The Man Without A Country - Edward Everett Hale 1906 Little, Brown & Co school edition vintage hardback

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Condition: Acceptable: Signs of wear and consistent use. Spine slightly faded and spine ends and corners show wear. Previous owner's name inside front cover.  Page 16-17 have some stains from a spill. The rest of the book looks unmarked. See images for the condition of this book. School edition. 

Blurb:  "The Man without a Country" is a short story by American writer, Edward Everett Hale, first published during the height of the Civil War during 1863 by the leading American literary magazine of the nineteenth century, The Atlantic. It is the story of an American Army Lieutenant Philip Nolan, who gets entangled with Aaron Burr in 1807, and renounces his country during his trial for treason, saying he never wanted to hear about the United States again. The Judge asks him to recant but Nolan doesn't. So the Judge granted his request and the rest of his life Nolan spent on Navy ships around the world. The officers and crew were not allowed to mention the United States.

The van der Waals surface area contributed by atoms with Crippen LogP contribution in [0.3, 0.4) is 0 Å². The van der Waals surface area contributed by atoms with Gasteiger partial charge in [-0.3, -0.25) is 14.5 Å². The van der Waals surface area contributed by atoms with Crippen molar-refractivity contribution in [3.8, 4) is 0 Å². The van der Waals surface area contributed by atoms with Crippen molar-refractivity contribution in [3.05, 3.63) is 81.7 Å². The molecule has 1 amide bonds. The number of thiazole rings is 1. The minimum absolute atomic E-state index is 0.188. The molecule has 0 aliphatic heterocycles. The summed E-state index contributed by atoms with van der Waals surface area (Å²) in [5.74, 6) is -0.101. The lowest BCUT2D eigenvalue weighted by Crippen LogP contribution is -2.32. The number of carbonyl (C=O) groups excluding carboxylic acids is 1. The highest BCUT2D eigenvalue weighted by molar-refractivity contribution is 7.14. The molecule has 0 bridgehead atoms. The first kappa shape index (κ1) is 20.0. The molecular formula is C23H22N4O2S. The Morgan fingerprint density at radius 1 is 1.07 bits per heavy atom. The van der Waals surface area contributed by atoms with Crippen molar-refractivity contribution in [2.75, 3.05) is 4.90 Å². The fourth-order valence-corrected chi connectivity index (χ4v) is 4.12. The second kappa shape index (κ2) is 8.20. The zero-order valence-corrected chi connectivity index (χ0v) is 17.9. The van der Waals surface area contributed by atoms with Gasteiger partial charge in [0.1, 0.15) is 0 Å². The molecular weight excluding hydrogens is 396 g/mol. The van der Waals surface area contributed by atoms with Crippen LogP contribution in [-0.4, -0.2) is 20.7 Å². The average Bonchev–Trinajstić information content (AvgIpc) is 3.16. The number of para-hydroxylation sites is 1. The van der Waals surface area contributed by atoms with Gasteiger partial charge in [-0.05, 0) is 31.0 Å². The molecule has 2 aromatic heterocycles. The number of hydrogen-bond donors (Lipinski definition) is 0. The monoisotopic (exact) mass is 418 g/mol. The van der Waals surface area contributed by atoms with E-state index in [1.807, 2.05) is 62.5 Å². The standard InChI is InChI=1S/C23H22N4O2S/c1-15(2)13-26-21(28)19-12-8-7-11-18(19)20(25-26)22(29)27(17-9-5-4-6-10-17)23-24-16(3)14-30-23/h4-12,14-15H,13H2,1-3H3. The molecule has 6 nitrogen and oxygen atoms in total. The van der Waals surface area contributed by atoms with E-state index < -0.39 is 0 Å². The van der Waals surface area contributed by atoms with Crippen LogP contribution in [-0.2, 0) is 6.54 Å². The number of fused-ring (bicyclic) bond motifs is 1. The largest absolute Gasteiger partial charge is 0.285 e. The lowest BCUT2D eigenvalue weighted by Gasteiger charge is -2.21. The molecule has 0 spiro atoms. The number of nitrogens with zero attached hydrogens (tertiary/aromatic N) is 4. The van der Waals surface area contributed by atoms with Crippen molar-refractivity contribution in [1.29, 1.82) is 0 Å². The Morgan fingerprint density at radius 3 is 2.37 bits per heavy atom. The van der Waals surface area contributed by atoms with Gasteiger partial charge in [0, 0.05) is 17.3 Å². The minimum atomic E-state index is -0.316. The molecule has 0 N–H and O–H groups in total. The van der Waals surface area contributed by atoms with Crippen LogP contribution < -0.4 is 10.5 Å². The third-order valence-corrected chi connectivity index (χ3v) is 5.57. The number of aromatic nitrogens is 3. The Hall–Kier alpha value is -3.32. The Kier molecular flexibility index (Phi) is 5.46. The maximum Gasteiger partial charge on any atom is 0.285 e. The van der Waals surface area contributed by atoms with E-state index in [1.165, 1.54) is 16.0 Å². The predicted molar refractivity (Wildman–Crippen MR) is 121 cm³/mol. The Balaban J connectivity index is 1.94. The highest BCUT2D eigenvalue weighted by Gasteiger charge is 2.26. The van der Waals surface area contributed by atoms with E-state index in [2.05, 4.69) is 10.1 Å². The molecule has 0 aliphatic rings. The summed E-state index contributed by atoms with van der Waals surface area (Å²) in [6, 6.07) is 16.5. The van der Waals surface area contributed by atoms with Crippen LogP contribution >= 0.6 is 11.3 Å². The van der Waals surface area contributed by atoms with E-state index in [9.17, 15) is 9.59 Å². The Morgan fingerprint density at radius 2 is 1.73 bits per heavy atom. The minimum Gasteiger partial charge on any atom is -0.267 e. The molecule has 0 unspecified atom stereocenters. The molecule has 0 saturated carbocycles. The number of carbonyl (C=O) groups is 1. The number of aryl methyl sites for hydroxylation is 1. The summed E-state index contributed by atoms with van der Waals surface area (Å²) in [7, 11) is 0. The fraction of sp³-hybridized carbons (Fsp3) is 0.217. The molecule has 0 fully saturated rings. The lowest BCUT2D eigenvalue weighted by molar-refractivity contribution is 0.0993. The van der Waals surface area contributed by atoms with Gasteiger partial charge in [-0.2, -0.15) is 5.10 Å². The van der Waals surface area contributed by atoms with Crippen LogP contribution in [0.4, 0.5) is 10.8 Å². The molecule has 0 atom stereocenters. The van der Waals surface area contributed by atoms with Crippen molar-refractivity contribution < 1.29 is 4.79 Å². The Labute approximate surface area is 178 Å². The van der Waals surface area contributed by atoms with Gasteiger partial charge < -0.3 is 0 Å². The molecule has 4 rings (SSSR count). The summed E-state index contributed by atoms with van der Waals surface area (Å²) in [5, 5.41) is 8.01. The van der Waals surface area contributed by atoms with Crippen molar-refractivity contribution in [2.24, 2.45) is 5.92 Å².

This story came out during the height of the Civil War and served to help the Union recruit soldiers and people to their cause. It is noteworthy that Edward Everett Hale's Uncle, Edward Everett, than man he was named after, gave the two hour featured address at Gettysburg just before Lincoln's speech of 209 words and two minutes, that became the best acknowledged speech in American life. Everett, like Hale, was a total patriot and honest man, and immediately congratulated Lincoln on his fine accomplishment, "You have done far better in your two minutes than I did in my 2 hours."

"The Man without a Country" is still considered a major American work and read widely in American schools.. A quiet calm read letting the story speak for itself.